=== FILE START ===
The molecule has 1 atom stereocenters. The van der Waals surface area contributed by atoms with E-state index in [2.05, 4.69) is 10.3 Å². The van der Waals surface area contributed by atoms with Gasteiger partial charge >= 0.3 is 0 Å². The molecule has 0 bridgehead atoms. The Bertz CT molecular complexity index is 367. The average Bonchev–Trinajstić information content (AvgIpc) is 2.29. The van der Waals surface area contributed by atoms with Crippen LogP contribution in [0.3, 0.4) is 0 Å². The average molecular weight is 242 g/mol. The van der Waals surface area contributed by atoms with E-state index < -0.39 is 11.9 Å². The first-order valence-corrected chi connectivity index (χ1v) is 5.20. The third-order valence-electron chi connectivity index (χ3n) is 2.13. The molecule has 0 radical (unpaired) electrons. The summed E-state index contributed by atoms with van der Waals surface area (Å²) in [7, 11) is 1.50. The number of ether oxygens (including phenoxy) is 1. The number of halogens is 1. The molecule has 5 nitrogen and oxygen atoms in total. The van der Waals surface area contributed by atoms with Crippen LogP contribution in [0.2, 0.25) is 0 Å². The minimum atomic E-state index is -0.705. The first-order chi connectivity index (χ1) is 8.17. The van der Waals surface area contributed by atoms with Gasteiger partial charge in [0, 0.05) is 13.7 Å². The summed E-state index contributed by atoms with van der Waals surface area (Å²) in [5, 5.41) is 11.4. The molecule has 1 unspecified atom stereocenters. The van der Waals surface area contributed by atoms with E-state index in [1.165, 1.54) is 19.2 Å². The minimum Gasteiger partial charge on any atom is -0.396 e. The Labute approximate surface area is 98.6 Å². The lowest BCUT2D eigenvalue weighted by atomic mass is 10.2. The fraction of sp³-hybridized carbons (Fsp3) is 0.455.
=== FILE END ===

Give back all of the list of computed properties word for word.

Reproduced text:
The molecule has 1 atom stereocenters. The van der Waals surface area contributed by atoms with E-state index in [2.05, 4.69) is 10.3 Å². The van der Waals surface area contributed by atoms with Gasteiger partial charge >= 0.3 is 0 Å². The molecule has 0 bridgehead atoms. The Bertz CT molecular complexity index is 367. The average Bonchev–Trinajstić information content (AvgIpc) is 2.29. The van der Waals surface area contributed by atoms with Crippen LogP contribution in [0.3, 0.4) is 0 Å². The average molecular weight is 242 g/mol. The van der Waals surface area contributed by atoms with E-state index < -0.39 is 11.9 Å². The first-order valence-corrected chi connectivity index (χ1v) is 5.20. The third-order valence-electron chi connectivity index (χ3n) is 2.13. The molecule has 0 radical (unpaired) electrons. The summed E-state index contributed by atoms with van der Waals surface area (Å²) in [7, 11) is 1.50. The number of ether oxygens (including phenoxy) is 1. The number of halogens is 1. The molecule has 5 nitrogen and oxygen atoms in total. The van der Waals surface area contributed by atoms with Crippen LogP contribution in [0.2, 0.25) is 0 Å². The minimum atomic E-state index is -0.705. The first-order chi connectivity index (χ1) is 8.17. The van der Waals surface area contributed by atoms with Gasteiger partial charge in [0, 0.05) is 13.7 Å². The summed E-state index contributed by atoms with van der Waals surface area (Å²) in [5, 5.41) is 11.4. The molecule has 1 unspecified atom stereocenters. The van der Waals surface area contributed by atoms with E-state index in [1.165, 1.54) is 19.2 Å². The minimum Gasteiger partial charge on any atom is -0.396 e. The Labute approximate surface area is 98.6 Å². The lowest BCUT2D eigenvalue weighted by atomic mass is 10.2. The fraction of sp³-hybridized carbons (Fsp3) is 0.455.